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Hawaiʻi Island police on concern over recent arrest of 14-year-old at Hilo Intermediate

Hilo Intermediate School

The police department on Hawaiʻi Island said it is aware of the growing community concern about a recent rash of violence allegedly caused by a group of teenagers calling themselves the “Score Gang.”

Parents took to social media to vent their frustration over alleged assaults, threats and violence against their kids and others in the community. Two parents filed police reports after they say their children were threatened on their public school campus.

Speaking to The Conversation, Casey-Leigh Sabate-Hauanio said her daughter and niece were at recess when the alleged "Score Gang" came up to them and began waving knives in their faces.

"They were trying to get her to take off her sweater, and they told her that they own Hawaiʻi and that they own Hawaiians," Sabate-Hauanio said.

"We have several documented cases involving students that could possibly be associated with, you know, this group who's been identified as the 'Score Gang,'" Hawaiʻi Police Department Capt. Rio Amon Wilkins said.

According to Wilkins, a 14-year-old boy was arrested for terroristic threatening at Hilo Intermediate School on March 2. The victims were two girls, aged 13 and 14, who attend the school.

"It's my understanding that that most recent case has been what's really garnered the most attention, especially on social media," Wilkins said.

"From a law enforcement standpoint, we absolutely take these types of cases and allegations very seriously. School safety is a concern I think to everyone," he said. "But I also think that there's a lot of rumors and hearsay and things that are on social media, which, it's understandable. That's the nature of the world we live in now on social media, but I think a lot of it is causing more problem than it needs to be."

School administrators told police that the kids possibly associated with the incident are not causing serious issues within the school, Wilkins told HPR.

In a statement, the Hawaiʻi Department of Education said, “Assaults and threats at schools are taken very seriously and are investigated thoroughly. Schools are not able to discuss case details in order to protect student privacy. During investigations and as efforts are made to resolve such incidents, parents are asked to work closely with administrators and to remain as patient and as neutral as possible through the entire process and to not engage in ways that might inflame a situation.”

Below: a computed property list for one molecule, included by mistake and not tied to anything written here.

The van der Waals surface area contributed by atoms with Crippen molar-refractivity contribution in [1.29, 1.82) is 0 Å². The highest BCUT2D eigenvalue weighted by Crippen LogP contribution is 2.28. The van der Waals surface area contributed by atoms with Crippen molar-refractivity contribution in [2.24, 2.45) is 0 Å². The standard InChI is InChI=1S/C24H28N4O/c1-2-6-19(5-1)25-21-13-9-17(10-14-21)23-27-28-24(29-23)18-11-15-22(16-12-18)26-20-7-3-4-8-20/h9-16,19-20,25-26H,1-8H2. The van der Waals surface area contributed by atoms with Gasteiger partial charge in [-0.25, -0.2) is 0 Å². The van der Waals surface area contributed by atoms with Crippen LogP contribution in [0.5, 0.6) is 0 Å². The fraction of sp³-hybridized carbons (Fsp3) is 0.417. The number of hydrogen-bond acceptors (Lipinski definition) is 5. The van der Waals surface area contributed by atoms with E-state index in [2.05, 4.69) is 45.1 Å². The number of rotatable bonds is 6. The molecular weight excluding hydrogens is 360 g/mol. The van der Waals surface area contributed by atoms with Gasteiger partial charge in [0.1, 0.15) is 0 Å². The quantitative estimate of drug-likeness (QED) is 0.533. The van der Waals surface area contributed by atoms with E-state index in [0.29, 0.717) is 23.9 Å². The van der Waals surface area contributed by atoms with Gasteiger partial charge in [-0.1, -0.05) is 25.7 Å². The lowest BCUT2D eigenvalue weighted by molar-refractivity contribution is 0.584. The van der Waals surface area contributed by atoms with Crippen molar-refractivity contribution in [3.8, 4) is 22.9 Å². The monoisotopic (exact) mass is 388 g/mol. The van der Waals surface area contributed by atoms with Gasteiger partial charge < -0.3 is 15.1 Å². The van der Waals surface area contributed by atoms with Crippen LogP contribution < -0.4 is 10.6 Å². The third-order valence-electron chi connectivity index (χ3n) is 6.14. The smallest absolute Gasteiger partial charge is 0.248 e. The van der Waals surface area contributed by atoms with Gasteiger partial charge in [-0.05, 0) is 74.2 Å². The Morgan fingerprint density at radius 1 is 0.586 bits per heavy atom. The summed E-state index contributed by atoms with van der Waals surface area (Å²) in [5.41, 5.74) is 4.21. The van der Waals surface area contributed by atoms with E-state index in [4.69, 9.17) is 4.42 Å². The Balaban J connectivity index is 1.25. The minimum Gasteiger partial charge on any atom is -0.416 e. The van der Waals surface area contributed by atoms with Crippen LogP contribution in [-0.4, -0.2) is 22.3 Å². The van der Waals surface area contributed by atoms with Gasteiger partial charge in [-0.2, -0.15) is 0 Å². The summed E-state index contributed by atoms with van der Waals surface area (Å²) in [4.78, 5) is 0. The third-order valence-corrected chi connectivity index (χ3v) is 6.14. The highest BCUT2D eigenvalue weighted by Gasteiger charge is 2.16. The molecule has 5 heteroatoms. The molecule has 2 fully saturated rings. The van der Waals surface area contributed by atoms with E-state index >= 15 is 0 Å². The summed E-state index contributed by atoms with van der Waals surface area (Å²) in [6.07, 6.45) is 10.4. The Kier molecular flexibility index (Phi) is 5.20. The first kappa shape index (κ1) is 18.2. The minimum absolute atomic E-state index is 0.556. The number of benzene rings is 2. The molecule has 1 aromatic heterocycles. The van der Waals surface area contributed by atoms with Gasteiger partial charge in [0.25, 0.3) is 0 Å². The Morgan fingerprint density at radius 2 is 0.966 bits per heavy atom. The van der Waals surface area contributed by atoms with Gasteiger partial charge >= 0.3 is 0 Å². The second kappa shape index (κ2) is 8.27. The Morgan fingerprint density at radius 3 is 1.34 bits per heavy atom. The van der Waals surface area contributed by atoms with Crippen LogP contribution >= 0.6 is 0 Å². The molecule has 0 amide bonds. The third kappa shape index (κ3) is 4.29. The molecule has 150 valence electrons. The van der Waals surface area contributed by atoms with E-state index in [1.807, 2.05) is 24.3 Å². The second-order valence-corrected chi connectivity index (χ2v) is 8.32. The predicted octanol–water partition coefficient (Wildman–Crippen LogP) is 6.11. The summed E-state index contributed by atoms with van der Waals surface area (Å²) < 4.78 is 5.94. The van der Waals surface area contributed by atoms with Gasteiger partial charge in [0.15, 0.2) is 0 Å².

Brandy Fontes said her experience was similar to Sabate-Hauanio's, but not as direct. Fontes said her daughter began receiving texts from a friend saying that there would be a shooting at the school involving her daughter, which led Fontes to immediately file a police report.

If your child has been a victim of any type of crime or bullying, Wilkins said parents should ensure it gets reported to the police.

Going forward, Fontes said she wants to take a positive approach to finding a solution in the community.

"The children are supposed to get along and feel safe, no matter where they're at. Whether it's school, at home or the community," Fontes said.

A “Settle The Score” peaceful rally will take place Friday, March 10 at the Kamehameha Statue at Hilo Bayfront from 2 p.m. to 4 p.m.

This interview aired on The Conversation on March 8, 2023. The Conversation airs weekdays at 11 a.m. on HPR-1.

Russell Subiono is the executive producer of The Conversation and host of HPR's This Is Our Hawaiʻi podcast. Born in Honolulu and raised on Hawaiʻi Island, he’s spent the last decade working in local film, television and radio. Contact him at talkback@hawaiipublicradio.org.
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